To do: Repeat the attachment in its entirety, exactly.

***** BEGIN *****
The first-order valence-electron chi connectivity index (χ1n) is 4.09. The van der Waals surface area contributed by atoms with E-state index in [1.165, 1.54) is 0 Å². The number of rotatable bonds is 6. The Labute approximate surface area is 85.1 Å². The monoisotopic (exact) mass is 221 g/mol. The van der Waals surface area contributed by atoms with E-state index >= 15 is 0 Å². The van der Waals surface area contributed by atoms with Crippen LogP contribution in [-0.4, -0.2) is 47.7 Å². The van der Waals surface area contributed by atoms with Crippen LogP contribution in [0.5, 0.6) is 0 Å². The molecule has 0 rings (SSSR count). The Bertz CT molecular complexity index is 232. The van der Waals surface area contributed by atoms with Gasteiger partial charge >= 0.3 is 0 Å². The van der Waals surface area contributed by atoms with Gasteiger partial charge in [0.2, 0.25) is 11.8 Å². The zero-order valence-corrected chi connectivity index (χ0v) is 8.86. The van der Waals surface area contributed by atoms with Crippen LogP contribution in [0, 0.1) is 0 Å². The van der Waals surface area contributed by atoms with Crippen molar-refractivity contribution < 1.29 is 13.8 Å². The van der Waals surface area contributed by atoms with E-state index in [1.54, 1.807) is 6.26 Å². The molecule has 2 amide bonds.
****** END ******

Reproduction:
The first-order valence-electron chi connectivity index (χ1n) is 4.09. The van der Waals surface area contributed by atoms with E-state index in [1.165, 1.54) is 0 Å². The number of rotatable bonds is 6. The Labute approximate surface area is 85.1 Å². The monoisotopic (exact) mass is 221 g/mol. The van der Waals surface area contributed by atoms with E-state index >= 15 is 0 Å². The van der Waals surface area contributed by atoms with Crippen LogP contribution in [-0.4, -0.2) is 47.7 Å². The van der Waals surface area contributed by atoms with Crippen LogP contribution in [0.5, 0.6) is 0 Å². The molecule has 0 rings (SSSR count). The Bertz CT molecular complexity index is 232. The van der Waals surface area contributed by atoms with Gasteiger partial charge >= 0.3 is 0 Å². The van der Waals surface area contributed by atoms with Gasteiger partial charge in [0.2, 0.25) is 11.8 Å². The zero-order valence-corrected chi connectivity index (χ0v) is 8.86. The van der Waals surface area contributed by atoms with Crippen LogP contribution in [0, 0.1) is 0 Å². The van der Waals surface area contributed by atoms with Crippen molar-refractivity contribution < 1.29 is 13.8 Å². The van der Waals surface area contributed by atoms with E-state index in [1.54, 1.807) is 6.26 Å². The molecule has 2 amide bonds.